Men also can have health problems that affect their sexual and reproductive function. These can include sexually transmitted diseases (STDs), diabetes, surgery on the prostate gland, or a severe testicle injury or problem.

If you or your partner has a problem with sexual function or libido, don't delay seeing your doctor for help.

Drug Use

If taken over a long period of time, recreational drugs can have an effect on your fertility. Cannabis use can lower a man's sperm count and sperm motility, making it more difficult for him to get someone pregnant. Over the long-term, cocaine, heroin, and ecstasy use can affect fertility for people of all genders.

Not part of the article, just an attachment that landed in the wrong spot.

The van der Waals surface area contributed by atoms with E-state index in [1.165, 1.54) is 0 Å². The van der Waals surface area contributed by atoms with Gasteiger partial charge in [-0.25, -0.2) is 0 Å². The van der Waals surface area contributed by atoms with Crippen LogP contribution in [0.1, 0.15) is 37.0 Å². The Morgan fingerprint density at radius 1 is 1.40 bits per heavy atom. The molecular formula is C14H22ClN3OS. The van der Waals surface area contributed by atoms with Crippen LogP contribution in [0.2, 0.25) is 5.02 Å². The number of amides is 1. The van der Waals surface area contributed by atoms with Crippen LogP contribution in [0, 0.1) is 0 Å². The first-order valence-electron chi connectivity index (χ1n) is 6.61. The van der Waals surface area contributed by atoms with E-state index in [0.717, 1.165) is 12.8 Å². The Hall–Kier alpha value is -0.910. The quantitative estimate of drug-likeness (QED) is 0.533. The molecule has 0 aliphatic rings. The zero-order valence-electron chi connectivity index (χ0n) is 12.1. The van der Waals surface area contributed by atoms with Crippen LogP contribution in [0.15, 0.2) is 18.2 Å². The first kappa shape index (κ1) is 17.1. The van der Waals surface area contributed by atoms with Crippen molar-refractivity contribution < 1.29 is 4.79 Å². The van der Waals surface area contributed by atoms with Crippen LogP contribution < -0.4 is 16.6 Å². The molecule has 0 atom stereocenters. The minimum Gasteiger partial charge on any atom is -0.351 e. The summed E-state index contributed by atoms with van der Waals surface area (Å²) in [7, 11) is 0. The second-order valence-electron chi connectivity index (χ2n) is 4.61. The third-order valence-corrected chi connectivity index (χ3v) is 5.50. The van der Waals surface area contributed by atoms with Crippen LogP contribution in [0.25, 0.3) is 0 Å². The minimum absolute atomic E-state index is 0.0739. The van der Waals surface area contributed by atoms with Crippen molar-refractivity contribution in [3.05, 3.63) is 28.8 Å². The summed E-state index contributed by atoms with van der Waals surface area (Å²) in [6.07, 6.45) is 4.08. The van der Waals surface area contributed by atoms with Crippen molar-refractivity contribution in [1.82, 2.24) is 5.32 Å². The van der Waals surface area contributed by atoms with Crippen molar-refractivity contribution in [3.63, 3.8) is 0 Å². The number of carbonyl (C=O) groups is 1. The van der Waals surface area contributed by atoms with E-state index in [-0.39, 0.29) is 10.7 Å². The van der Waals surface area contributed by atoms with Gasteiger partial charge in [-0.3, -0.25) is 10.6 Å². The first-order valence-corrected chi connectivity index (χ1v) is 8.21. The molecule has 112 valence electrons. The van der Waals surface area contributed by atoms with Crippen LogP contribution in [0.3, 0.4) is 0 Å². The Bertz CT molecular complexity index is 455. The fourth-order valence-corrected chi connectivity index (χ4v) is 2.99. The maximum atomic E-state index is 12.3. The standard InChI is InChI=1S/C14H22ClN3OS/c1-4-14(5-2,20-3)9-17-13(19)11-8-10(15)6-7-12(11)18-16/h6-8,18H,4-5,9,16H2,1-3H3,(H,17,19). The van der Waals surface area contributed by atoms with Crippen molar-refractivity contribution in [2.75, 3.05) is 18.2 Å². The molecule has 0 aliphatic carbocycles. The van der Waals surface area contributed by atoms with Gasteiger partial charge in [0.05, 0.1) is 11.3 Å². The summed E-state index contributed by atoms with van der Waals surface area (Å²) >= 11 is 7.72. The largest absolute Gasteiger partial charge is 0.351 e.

Heavy cannabis use in women can also have an effect on their fertility. It can alter their ovulation process and make it difficult for them to conceive. Men who take anabolic steroids for bodybuilding or other fitness reasons can suffer from shrunk testes and low or no sperm production. It will take around two years for these changes to completely reverse once steroid use has stopped.

If you currently use recreational drugs and are experiencing issues with fertility, this could be the reason. While some changes may be permanent, stopping your use of these drugs may fix your fertility problems. It's important to be honest with your doctor about your drug use, even if the drugs you've been using are illegal. Your doctor needs to have a complete understanding of your health to properly diagnose you. It is not legal for your doctor to tell the police about your illegal drug use. A doctor may only disclose information to the police if they believe you are at serious risk of harming yourself or others.

Is Infertility Treatable?

You should talk to your doctor about your fertility if you: